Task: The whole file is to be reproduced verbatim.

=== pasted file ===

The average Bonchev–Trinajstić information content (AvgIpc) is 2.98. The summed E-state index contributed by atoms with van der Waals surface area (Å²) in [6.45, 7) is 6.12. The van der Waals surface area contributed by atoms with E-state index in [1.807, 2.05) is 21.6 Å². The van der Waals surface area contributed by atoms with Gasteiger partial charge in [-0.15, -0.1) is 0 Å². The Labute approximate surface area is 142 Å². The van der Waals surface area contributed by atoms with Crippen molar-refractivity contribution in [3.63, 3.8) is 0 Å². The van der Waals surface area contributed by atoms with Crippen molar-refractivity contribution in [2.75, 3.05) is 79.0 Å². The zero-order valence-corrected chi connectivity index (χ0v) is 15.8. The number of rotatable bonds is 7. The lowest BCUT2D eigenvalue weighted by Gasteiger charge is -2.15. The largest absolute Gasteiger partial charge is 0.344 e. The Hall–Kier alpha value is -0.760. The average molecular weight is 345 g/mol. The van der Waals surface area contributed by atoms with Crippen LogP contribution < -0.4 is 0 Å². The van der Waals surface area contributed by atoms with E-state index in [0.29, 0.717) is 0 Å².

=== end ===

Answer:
The average Bonchev–Trinajstić information content (AvgIpc) is 2.98. The summed E-state index contributed by atoms with van der Waals surface area (Å²) in [6.45, 7) is 6.12. The van der Waals surface area contributed by atoms with E-state index in [1.807, 2.05) is 21.6 Å². The van der Waals surface area contributed by atoms with Gasteiger partial charge in [-0.15, -0.1) is 0 Å². The Labute approximate surface area is 142 Å². The van der Waals surface area contributed by atoms with Crippen molar-refractivity contribution in [3.63, 3.8) is 0 Å². The van der Waals surface area contributed by atoms with Crippen molar-refractivity contribution in [2.75, 3.05) is 79.0 Å². The zero-order valence-corrected chi connectivity index (χ0v) is 15.8. The number of rotatable bonds is 7. The lowest BCUT2D eigenvalue weighted by Gasteiger charge is -2.15. The largest absolute Gasteiger partial charge is 0.344 e. The Hall–Kier alpha value is -0.760. The average molecular weight is 345 g/mol. The van der Waals surface area contributed by atoms with Crippen LogP contribution < -0.4 is 0 Å². The van der Waals surface area contributed by atoms with E-state index in [0.29, 0.717) is 0 Å².